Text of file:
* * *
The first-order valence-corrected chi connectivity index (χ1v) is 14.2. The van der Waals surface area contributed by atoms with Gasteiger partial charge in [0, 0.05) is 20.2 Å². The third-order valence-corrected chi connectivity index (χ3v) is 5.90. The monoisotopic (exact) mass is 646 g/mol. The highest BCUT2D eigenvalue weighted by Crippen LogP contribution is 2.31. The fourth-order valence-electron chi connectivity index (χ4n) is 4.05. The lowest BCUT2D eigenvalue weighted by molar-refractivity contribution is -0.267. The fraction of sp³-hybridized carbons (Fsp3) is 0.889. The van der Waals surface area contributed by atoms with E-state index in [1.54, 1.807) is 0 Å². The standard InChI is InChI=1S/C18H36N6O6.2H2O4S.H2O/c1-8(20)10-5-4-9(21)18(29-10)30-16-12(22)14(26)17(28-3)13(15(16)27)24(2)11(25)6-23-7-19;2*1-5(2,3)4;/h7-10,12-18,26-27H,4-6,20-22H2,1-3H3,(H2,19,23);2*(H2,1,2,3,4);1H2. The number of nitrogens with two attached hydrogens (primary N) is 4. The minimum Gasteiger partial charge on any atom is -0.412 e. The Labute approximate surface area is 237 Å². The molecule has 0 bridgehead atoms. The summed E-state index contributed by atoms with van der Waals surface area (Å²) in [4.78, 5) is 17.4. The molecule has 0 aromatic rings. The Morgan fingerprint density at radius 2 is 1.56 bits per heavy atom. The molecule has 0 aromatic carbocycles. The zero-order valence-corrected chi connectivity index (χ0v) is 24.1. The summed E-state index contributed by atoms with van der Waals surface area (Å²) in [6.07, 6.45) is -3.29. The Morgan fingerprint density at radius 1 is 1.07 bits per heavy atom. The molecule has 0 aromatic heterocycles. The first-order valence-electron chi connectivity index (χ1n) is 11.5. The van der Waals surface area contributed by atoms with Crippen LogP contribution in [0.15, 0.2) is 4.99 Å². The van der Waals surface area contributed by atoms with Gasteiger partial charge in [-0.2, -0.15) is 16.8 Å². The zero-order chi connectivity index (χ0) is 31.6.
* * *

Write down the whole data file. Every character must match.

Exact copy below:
The first-order valence-corrected chi connectivity index (χ1v) is 14.2. The van der Waals surface area contributed by atoms with Gasteiger partial charge in [0, 0.05) is 20.2 Å². The third-order valence-corrected chi connectivity index (χ3v) is 5.90. The monoisotopic (exact) mass is 646 g/mol. The highest BCUT2D eigenvalue weighted by Crippen LogP contribution is 2.31. The fourth-order valence-electron chi connectivity index (χ4n) is 4.05. The lowest BCUT2D eigenvalue weighted by molar-refractivity contribution is -0.267. The fraction of sp³-hybridized carbons (Fsp3) is 0.889. The van der Waals surface area contributed by atoms with E-state index in [1.54, 1.807) is 0 Å². The standard InChI is InChI=1S/C18H36N6O6.2H2O4S.H2O/c1-8(20)10-5-4-9(21)18(29-10)30-16-12(22)14(26)17(28-3)13(15(16)27)24(2)11(25)6-23-7-19;2*1-5(2,3)4;/h7-10,12-18,26-27H,4-6,20-22H2,1-3H3,(H2,19,23);2*(H2,1,2,3,4);1H2. The number of nitrogens with two attached hydrogens (primary N) is 4. The minimum Gasteiger partial charge on any atom is -0.412 e. The Labute approximate surface area is 237 Å². The molecule has 0 bridgehead atoms. The summed E-state index contributed by atoms with van der Waals surface area (Å²) in [4.78, 5) is 17.4. The molecule has 0 aromatic rings. The Morgan fingerprint density at radius 2 is 1.56 bits per heavy atom. The molecule has 0 aromatic carbocycles. The zero-order valence-corrected chi connectivity index (χ0v) is 24.1. The summed E-state index contributed by atoms with van der Waals surface area (Å²) in [6.07, 6.45) is -3.29. The Morgan fingerprint density at radius 1 is 1.07 bits per heavy atom. The molecule has 0 aromatic heterocycles. The first-order valence-electron chi connectivity index (χ1n) is 11.5. The van der Waals surface area contributed by atoms with Crippen LogP contribution in [0.15, 0.2) is 4.99 Å². The van der Waals surface area contributed by atoms with Gasteiger partial charge in [-0.2, -0.15) is 16.8 Å². The zero-order chi connectivity index (χ0) is 31.6.